- Try to create moments dedicated specifically to listening to music together. In order to do so, find a small area and free it from pieces of furniture, toys and other items that could reduce the attention paid to listening. This space needs to be quiet and to allow a good freedom of movement. You can sit on the floor or on a warm and firm surface.
- Select some tracks of the CD (you do not have to listen to it all at once!). Just start with a small repertoire by listening to two or three tracks.
- While listening, remember that it is very important to stop using language: do not talk to children (who do not speak yet) or with children (who already speak). With children who already speak, silence can become a game or a little rule to be proposed before the listening time. For example, you may decide together that you can no longer speak from the moment you step into that specifically-prepared space until you leave it. From the very beginning, in order for listening to be a truly deep musical experience, you should not even mention the names of the tracks nor mention what that music could symbolically represent. Try to avoid using words to describe what you are hearing.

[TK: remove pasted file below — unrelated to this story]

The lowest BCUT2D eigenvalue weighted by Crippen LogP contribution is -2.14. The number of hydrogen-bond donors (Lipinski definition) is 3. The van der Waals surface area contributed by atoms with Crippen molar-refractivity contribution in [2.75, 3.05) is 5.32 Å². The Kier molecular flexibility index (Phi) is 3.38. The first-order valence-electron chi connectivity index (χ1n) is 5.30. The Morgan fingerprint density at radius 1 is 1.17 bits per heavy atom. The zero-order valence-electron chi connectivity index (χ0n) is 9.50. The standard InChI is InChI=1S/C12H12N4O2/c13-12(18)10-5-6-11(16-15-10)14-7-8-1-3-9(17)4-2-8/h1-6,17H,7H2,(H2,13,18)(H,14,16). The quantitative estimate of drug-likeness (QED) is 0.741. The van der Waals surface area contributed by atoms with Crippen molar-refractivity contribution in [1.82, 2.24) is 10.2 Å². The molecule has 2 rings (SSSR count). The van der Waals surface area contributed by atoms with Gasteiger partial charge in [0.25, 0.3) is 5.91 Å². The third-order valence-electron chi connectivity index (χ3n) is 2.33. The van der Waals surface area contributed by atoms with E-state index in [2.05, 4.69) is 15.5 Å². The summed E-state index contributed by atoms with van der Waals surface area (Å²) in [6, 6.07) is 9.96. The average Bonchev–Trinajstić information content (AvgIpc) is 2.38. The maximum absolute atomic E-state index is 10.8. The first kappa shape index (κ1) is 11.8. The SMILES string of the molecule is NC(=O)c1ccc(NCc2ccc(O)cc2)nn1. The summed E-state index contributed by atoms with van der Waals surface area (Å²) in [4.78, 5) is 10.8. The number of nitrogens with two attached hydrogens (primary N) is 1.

Keeping quiet though does not mean to stand still and expressionless during the experience of shared listening. On the contrary, while listening, everyone is free to use their body. It will be thus possible to observe in what way children will also be listening with their body and interacting with music through movement and voice responses.
This interaction can vary from motor quiet and silence to space exploration with movement and spontaneous speech production.
Enjoy that beautiful moment in which both children and yourself discover listening and the relationship with music.
We have presented and present with great joy our first CD with the main goal of sharing with children and adults the following hope and wish: that everyone could live the experience of musical listening based on its immense intrinsic value, i.e. the ability to get in touch with the wonderful expressive language of music.
In particular, we dedicate this achievement to Professor Edwin E. Gordon, who is our source of motivation and inspiration thanks to his continuous and exciting work, who fosters our know-how every day by means of the practical and theoretical knowledge and skills he offered us with his brilliant Music Learning Theory.
We would like to express our gratitude to Audiation Institute and Silvia Biferale for the huge personal and professional support constantly received from them during all these years in which we have been engaged in disseminating the MLT in Brazil.
Technical data sheet
Nine (Aline Romeiro)
PierE (Pier Elisa Campus)
Foffo (Arnolfo Borsacchi)
Wlad (Wlad Mattos)
Mixing and mastering
Wlad Mattos, Cassio Martim (Pro-Studio) and Arnolfo Borsacchi
MusicaMobile – Cultura e Interação
Maria Elisa Flores and Valeria Dantas
IEGAM – Instituto Edwin E. Gordon de Aprendizagem Musical
Registered at Pro-Studio, São Paulo (SP), Brazil
between January 6th and 12th, 2012